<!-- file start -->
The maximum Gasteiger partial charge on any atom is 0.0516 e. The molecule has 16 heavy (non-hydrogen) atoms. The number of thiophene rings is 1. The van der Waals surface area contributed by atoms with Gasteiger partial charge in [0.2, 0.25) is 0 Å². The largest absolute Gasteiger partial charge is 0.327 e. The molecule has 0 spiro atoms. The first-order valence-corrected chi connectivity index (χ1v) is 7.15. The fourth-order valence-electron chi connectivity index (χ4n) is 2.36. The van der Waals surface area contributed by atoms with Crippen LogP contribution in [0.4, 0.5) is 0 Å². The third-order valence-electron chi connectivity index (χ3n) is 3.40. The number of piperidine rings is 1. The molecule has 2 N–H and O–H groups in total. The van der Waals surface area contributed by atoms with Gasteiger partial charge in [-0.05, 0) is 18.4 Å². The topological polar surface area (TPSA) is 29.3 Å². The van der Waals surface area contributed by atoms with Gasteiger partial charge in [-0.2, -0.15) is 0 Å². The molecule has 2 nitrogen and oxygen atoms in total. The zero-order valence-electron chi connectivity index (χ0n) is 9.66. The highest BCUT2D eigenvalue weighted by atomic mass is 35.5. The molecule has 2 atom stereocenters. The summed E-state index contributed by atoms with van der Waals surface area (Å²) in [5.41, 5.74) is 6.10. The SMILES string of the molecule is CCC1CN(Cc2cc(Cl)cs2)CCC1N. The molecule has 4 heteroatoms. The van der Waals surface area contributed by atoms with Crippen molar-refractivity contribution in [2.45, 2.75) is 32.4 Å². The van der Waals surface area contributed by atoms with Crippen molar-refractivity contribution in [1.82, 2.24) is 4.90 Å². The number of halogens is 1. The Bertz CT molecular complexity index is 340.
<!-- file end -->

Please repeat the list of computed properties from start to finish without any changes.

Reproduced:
The maximum Gasteiger partial charge on any atom is 0.0516 e. The molecule has 16 heavy (non-hydrogen) atoms. The number of thiophene rings is 1. The van der Waals surface area contributed by atoms with Gasteiger partial charge in [0.2, 0.25) is 0 Å². The largest absolute Gasteiger partial charge is 0.327 e. The molecule has 0 spiro atoms. The first-order valence-corrected chi connectivity index (χ1v) is 7.15. The fourth-order valence-electron chi connectivity index (χ4n) is 2.36. The van der Waals surface area contributed by atoms with Crippen LogP contribution in [0.4, 0.5) is 0 Å². The third-order valence-electron chi connectivity index (χ3n) is 3.40. The number of piperidine rings is 1. The molecule has 2 N–H and O–H groups in total. The van der Waals surface area contributed by atoms with Gasteiger partial charge in [-0.05, 0) is 18.4 Å². The topological polar surface area (TPSA) is 29.3 Å². The van der Waals surface area contributed by atoms with Gasteiger partial charge in [-0.2, -0.15) is 0 Å². The molecule has 2 nitrogen and oxygen atoms in total. The zero-order valence-electron chi connectivity index (χ0n) is 9.66. The highest BCUT2D eigenvalue weighted by atomic mass is 35.5. The molecule has 2 atom stereocenters. The summed E-state index contributed by atoms with van der Waals surface area (Å²) in [5.41, 5.74) is 6.10. The SMILES string of the molecule is CCC1CN(Cc2cc(Cl)cs2)CCC1N. The molecule has 4 heteroatoms. The van der Waals surface area contributed by atoms with Crippen molar-refractivity contribution in [2.45, 2.75) is 32.4 Å². The van der Waals surface area contributed by atoms with Crippen molar-refractivity contribution in [1.82, 2.24) is 4.90 Å². The number of halogens is 1. The Bertz CT molecular complexity index is 340.